I suspect the solution to my dilemna is to understand these divided difference operators more in depth, but I want to know if there are other ways. I've been reading through a book on Box Splines which are defined as distributions. It seems interesting, but I've only begun and don't yet fully see how they generalize $$B$$-splines. Even if this approach would work as well, I am unsure whether it would be accessible to undergrads.

• This question may well be suited for the mathematics educators stack exchange Commented Jul 31, 2021 at 15:23
• @FShrike I think that here is a better place than on Mathematics educators stack exchange. Commented Jul 31, 2021 at 15:28
• Have you already met blossom-splines ? Commented Jul 31, 2021 at 16:11
• @FShrike I don't think it's well suited there. At some level I am asking a question about how I should teach something. However, what I'm really looking for is a motivation for splines and theorems about splines that I am not familiar with and my hope is that these theorems will guide how I introduce the material. Commented Aug 1, 2021 at 4:04

I wouldn't say that the recurrence formula is unmotivated. What's mysterious about it is the choice of the coefficients $$\lambda_{ik}$$. But, you can show that these coefficients are the only ones that will work if you want compact supports and the magical continuity properties of b-splines. For further motivation, you can look at this book draft.

I second what @Jean-Marie said: blossoming is the best way to teach people about Bezier curves and b-splines. Ramshaw's original document is overly general and hard to read, in my view, but you can find numerous simpler accounts. For example, this book by Gallier is pretty good, in my opinion.

Even of you don't get into blossoming, I'd be inclined to define b-spline curves as the things produced by the deBoor algorithm applied to a given sequence of control points.

Divided differences were the original approach to b-splines, but most people steer clear of them, these days. They're the most boring and obscure approach, in my view.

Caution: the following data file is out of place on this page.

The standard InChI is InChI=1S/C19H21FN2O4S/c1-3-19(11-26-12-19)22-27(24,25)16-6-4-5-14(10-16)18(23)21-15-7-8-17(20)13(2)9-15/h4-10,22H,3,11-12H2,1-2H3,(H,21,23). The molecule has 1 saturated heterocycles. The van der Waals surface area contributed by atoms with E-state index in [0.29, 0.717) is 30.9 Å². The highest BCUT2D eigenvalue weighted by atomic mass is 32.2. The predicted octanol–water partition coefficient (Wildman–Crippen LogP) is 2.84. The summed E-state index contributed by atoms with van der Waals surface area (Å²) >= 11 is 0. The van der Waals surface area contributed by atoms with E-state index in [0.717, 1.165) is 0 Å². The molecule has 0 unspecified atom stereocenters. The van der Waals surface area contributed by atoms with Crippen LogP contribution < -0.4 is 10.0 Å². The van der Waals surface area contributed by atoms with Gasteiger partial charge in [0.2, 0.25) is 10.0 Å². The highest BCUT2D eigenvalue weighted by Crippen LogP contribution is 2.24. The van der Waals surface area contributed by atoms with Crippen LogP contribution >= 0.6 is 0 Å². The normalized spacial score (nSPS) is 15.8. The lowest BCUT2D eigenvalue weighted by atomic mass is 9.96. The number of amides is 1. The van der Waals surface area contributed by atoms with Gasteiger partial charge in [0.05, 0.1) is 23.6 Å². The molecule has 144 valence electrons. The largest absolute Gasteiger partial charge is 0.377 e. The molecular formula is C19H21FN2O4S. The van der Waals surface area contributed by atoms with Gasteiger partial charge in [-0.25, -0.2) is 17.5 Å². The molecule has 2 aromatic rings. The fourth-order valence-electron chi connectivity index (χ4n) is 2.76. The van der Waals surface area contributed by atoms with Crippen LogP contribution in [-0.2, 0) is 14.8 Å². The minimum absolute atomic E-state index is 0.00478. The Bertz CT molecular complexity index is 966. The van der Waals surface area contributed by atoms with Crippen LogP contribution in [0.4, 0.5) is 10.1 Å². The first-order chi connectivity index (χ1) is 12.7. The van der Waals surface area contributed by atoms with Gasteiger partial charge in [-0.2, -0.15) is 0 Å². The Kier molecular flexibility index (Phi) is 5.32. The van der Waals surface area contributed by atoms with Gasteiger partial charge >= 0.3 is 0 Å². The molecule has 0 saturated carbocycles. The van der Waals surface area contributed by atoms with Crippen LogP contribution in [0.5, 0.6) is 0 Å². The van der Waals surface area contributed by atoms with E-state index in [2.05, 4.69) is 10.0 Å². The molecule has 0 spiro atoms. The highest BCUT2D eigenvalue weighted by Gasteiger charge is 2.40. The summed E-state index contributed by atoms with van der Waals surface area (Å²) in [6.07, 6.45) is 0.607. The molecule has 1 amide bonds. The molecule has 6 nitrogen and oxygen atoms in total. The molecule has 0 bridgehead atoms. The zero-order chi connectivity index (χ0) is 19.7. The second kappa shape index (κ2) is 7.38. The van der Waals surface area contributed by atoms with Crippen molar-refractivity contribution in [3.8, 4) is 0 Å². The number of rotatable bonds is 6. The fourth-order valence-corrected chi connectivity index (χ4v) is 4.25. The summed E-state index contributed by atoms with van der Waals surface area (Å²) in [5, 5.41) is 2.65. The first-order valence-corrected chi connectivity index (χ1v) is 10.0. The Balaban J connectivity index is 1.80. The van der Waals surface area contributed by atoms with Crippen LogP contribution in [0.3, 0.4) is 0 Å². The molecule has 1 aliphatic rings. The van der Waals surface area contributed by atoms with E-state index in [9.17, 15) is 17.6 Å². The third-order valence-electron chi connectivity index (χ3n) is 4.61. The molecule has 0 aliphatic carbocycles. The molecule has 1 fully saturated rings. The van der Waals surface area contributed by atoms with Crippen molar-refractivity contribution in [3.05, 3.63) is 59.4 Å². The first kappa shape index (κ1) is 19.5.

• I am very curious to see how the recurrence formula is motivated. In presentations I've seen by Carl deBoor, the recurrence relation is proven with divided differences then the recurrence relation is used to prove all the good stuff. In other treatments (also by Carl deBoor), the recurrence relation is used as the definition of B-splines, but they seem to come out of nowhere. I will skim through what you've linked, but that's the exact sort of thing I am curious about. Commented Aug 1, 2021 at 23:26
• Suppose you want to fabricate a piecewise quadratic as an affine combination of two piecewise linear "hat" functions. If you want the piecewise quadratic to be C1 continuous, there's only one affine combination that works. And it's somewhat remarkable that you can combine two functions that are not C1 and get one that is -- this is the magic of b-splines. I wrote an answer here about this, but now I can't find it. Commented Aug 2, 2021 at 1:00
• And the answer to your question "is there another way" is "yes". Blossoming. Commented Aug 2, 2021 at 1:02
• Carl deBoor is an approximation theory guy. If you want intuitive, motivated, geometric, interesting, then you have to read the CAGD crowd: see books by Farin, Gallier, Goldman, de Casteljau, etc. Commented Aug 2, 2021 at 1:06
• Found my old answer. Here: math.stackexchange.com/questions/682929/… Commented Aug 2, 2021 at 1:16